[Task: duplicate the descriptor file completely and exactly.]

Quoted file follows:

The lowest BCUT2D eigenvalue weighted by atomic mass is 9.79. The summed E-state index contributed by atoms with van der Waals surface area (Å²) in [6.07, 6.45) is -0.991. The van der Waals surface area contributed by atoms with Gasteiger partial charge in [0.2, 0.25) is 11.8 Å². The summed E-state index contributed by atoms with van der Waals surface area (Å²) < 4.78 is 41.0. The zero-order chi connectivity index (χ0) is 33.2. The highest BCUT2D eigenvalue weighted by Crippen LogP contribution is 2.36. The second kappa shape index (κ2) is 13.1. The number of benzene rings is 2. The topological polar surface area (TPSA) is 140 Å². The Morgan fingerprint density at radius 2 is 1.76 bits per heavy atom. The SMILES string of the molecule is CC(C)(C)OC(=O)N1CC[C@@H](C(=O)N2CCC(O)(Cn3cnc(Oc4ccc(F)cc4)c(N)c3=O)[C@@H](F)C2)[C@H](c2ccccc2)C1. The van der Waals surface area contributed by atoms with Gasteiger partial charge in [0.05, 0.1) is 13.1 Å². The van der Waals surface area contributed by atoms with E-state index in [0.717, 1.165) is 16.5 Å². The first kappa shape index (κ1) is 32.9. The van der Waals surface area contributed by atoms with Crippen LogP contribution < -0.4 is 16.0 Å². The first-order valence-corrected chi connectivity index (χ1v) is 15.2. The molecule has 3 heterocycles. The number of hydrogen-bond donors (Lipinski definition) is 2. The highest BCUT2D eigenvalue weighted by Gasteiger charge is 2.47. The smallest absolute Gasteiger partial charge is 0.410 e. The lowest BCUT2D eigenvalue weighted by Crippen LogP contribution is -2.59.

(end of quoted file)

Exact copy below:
The lowest BCUT2D eigenvalue weighted by atomic mass is 9.79. The summed E-state index contributed by atoms with van der Waals surface area (Å²) in [6.07, 6.45) is -0.991. The van der Waals surface area contributed by atoms with Gasteiger partial charge in [0.2, 0.25) is 11.8 Å². The summed E-state index contributed by atoms with van der Waals surface area (Å²) < 4.78 is 41.0. The zero-order chi connectivity index (χ0) is 33.2. The highest BCUT2D eigenvalue weighted by Crippen LogP contribution is 2.36. The second kappa shape index (κ2) is 13.1. The number of benzene rings is 2. The topological polar surface area (TPSA) is 140 Å². The Morgan fingerprint density at radius 2 is 1.76 bits per heavy atom. The SMILES string of the molecule is CC(C)(C)OC(=O)N1CC[C@@H](C(=O)N2CCC(O)(Cn3cnc(Oc4ccc(F)cc4)c(N)c3=O)[C@@H](F)C2)[C@H](c2ccccc2)C1. The van der Waals surface area contributed by atoms with Gasteiger partial charge in [0.05, 0.1) is 13.1 Å². The van der Waals surface area contributed by atoms with E-state index in [0.717, 1.165) is 16.5 Å². The first kappa shape index (κ1) is 32.9. The van der Waals surface area contributed by atoms with Crippen LogP contribution < -0.4 is 16.0 Å². The first-order valence-corrected chi connectivity index (χ1v) is 15.2. The molecule has 3 heterocycles. The number of hydrogen-bond donors (Lipinski definition) is 2. The highest BCUT2D eigenvalue weighted by Gasteiger charge is 2.47. The smallest absolute Gasteiger partial charge is 0.410 e. The lowest BCUT2D eigenvalue weighted by Crippen LogP contribution is -2.59.